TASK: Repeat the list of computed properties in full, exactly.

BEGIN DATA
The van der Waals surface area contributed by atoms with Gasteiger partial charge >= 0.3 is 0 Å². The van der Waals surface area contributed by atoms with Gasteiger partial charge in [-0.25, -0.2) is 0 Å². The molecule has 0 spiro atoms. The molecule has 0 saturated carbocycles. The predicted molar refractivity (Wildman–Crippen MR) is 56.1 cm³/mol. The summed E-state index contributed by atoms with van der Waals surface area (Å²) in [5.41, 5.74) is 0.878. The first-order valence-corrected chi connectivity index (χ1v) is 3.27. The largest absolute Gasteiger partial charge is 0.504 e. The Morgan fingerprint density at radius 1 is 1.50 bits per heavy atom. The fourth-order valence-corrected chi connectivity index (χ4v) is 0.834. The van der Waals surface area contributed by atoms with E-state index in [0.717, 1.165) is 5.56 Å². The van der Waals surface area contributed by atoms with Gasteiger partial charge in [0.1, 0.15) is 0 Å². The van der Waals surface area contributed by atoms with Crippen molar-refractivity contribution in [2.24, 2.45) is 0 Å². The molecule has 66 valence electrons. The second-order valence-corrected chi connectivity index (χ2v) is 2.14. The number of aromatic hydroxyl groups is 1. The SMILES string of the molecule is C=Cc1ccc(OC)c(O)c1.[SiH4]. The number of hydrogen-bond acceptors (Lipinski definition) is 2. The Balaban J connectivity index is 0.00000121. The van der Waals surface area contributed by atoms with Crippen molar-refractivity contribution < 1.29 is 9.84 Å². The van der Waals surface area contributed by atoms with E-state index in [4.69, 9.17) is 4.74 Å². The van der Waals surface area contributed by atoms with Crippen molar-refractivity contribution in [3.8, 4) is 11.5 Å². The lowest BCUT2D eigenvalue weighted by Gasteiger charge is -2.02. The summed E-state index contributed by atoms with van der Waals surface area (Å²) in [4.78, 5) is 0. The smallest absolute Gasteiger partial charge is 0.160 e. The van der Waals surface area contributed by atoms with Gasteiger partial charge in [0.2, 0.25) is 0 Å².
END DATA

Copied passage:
The van der Waals surface area contributed by atoms with Gasteiger partial charge >= 0.3 is 0 Å². The van der Waals surface area contributed by atoms with Gasteiger partial charge in [-0.25, -0.2) is 0 Å². The molecule has 0 spiro atoms. The molecule has 0 saturated carbocycles. The predicted molar refractivity (Wildman–Crippen MR) is 56.1 cm³/mol. The summed E-state index contributed by atoms with van der Waals surface area (Å²) in [5.41, 5.74) is 0.878. The first-order valence-corrected chi connectivity index (χ1v) is 3.27. The largest absolute Gasteiger partial charge is 0.504 e. The Morgan fingerprint density at radius 1 is 1.50 bits per heavy atom. The fourth-order valence-corrected chi connectivity index (χ4v) is 0.834. The van der Waals surface area contributed by atoms with E-state index in [0.717, 1.165) is 5.56 Å². The van der Waals surface area contributed by atoms with Gasteiger partial charge in [0.1, 0.15) is 0 Å². The van der Waals surface area contributed by atoms with Crippen molar-refractivity contribution in [2.24, 2.45) is 0 Å². The molecule has 66 valence electrons. The second-order valence-corrected chi connectivity index (χ2v) is 2.14. The number of aromatic hydroxyl groups is 1. The SMILES string of the molecule is C=Cc1ccc(OC)c(O)c1.[SiH4]. The number of hydrogen-bond acceptors (Lipinski definition) is 2. The Balaban J connectivity index is 0.00000121. The van der Waals surface area contributed by atoms with Crippen molar-refractivity contribution < 1.29 is 9.84 Å². The van der Waals surface area contributed by atoms with E-state index in [4.69, 9.17) is 4.74 Å². The van der Waals surface area contributed by atoms with Crippen molar-refractivity contribution in [3.8, 4) is 11.5 Å². The lowest BCUT2D eigenvalue weighted by Gasteiger charge is -2.02. The summed E-state index contributed by atoms with van der Waals surface area (Å²) in [4.78, 5) is 0. The smallest absolute Gasteiger partial charge is 0.160 e. The van der Waals surface area contributed by atoms with Gasteiger partial charge in [0.2, 0.25) is 0 Å².